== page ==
Spannerhead Dot

Three Cars That Say
“I Don’t Care What I Drive”

April 10, 2012 by Matt

Toyota Highlander Light Blue

Conventional wisdom says ubiquitous commuter cars like the Honda Accord and Toyota Camry should be the poster children for those among us who have absolutely no interest in what gets them from Point A to Point B. And while it’s true a large percentage of those who opt for either of those see their cars as nothing more than a transportation appliance, I’d like to suggest that it’s possible to go farther in the direction of not caring. There are others, but here I’ll spotlight three vehicles that communicate the notion that their owners have less than zero interest in cars.

Toyota Highlander. (shown at top) So this is essentially the “crossover” version of the Camry, a plain Jane family sedan on stilts. I can’t quite put my finger on what makes it so much more boring than the already-mind-numbing Camry; maybe it’s the typical drivers I see behind the wheel of Highlanders: Invariably women that look to be in their late 30s to early 50s, who like to “sit up high” as they drive and have always heard Toyota makes a reliable car. From there, it seems like they visited the first dealership they came across, found the first white or beige one on the lot and said, “Done.”

Kia Rondo Beige Brown Gray Grey

Kia Rondo. Completely anodyne, the Rondo is quite possibly the most uninteresting blob of metal and plastic on the road today. Nothing says quite as effectively “I really don’t give a crap what I’m driving” as sitting in one of these. It’s utterly inert and just kind of…pathetic. But—I suppose there’s a market out there. At the very least, its name is kind of interesting, in a silly way.

Honda CRV Gray Grey Silver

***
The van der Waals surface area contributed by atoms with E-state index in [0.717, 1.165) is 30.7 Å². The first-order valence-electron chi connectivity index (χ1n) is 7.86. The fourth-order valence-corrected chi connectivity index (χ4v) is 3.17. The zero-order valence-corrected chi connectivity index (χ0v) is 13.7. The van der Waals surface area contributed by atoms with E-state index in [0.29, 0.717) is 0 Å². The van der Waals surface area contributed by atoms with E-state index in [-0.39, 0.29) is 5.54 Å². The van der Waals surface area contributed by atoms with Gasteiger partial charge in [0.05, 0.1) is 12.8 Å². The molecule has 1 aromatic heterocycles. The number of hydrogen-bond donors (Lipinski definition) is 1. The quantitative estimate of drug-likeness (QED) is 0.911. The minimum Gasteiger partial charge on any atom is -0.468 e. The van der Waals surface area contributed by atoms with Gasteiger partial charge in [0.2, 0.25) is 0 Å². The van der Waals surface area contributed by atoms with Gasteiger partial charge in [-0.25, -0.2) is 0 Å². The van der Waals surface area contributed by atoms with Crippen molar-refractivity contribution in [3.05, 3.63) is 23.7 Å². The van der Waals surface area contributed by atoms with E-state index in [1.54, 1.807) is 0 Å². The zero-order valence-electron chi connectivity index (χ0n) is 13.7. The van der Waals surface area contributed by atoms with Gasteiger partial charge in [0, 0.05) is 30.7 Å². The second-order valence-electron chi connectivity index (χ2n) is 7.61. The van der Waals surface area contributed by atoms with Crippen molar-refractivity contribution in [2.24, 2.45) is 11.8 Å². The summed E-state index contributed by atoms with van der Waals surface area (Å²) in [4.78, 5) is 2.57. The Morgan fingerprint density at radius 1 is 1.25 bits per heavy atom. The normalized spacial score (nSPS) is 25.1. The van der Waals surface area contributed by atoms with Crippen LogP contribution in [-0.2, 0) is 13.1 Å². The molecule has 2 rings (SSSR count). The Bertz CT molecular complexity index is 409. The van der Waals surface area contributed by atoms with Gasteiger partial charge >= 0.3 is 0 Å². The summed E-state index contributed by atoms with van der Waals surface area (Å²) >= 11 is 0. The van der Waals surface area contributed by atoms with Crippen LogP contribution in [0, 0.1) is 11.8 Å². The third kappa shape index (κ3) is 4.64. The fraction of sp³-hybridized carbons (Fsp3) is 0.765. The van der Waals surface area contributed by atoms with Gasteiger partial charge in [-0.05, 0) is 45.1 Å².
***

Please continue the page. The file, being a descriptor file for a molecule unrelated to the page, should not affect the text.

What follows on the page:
Honda CRV. If the Highlander is an elevated Camry, this is a jacked-up Civic. The styling is a bizarre mix of trapezoids and gentle curves, as likely to confuse an onlooker as anything else. And if it looks like the designers didn’t really care, what does that say about those who choose to drive one? I wonder if they could even remember what car they drive, if asked?

Filed under: Miscellaneous


  1. John D says:

    I know…can you do a segment called ‘I don’t care what I drive (as long as it’s a Beemer)’? I’ve known way too many people like that in the business world. And you can always tell because of all the awesome models that BMW has made over the years and are available for most any price point, these people don’t have any of them. Instead you can tell they saw it and said ‘Yup, looks like a Beemer’ and bought it, when they could have had found a much better one of only they had looked around just a little. Such a waste… ;)

    • Matt says:

      Oh I could write volumes about those folks. I honestly don’t know of any other marque with a sharper enthusiast/non-enthusiast-bought-it-for-the-prestige divide. Having been on the enthusiast side of the community for quite some time, I can testify to the fact that there’s a huge gaping chasm between us and those who buy BMWs for the cachet alone (or at least prioritize that).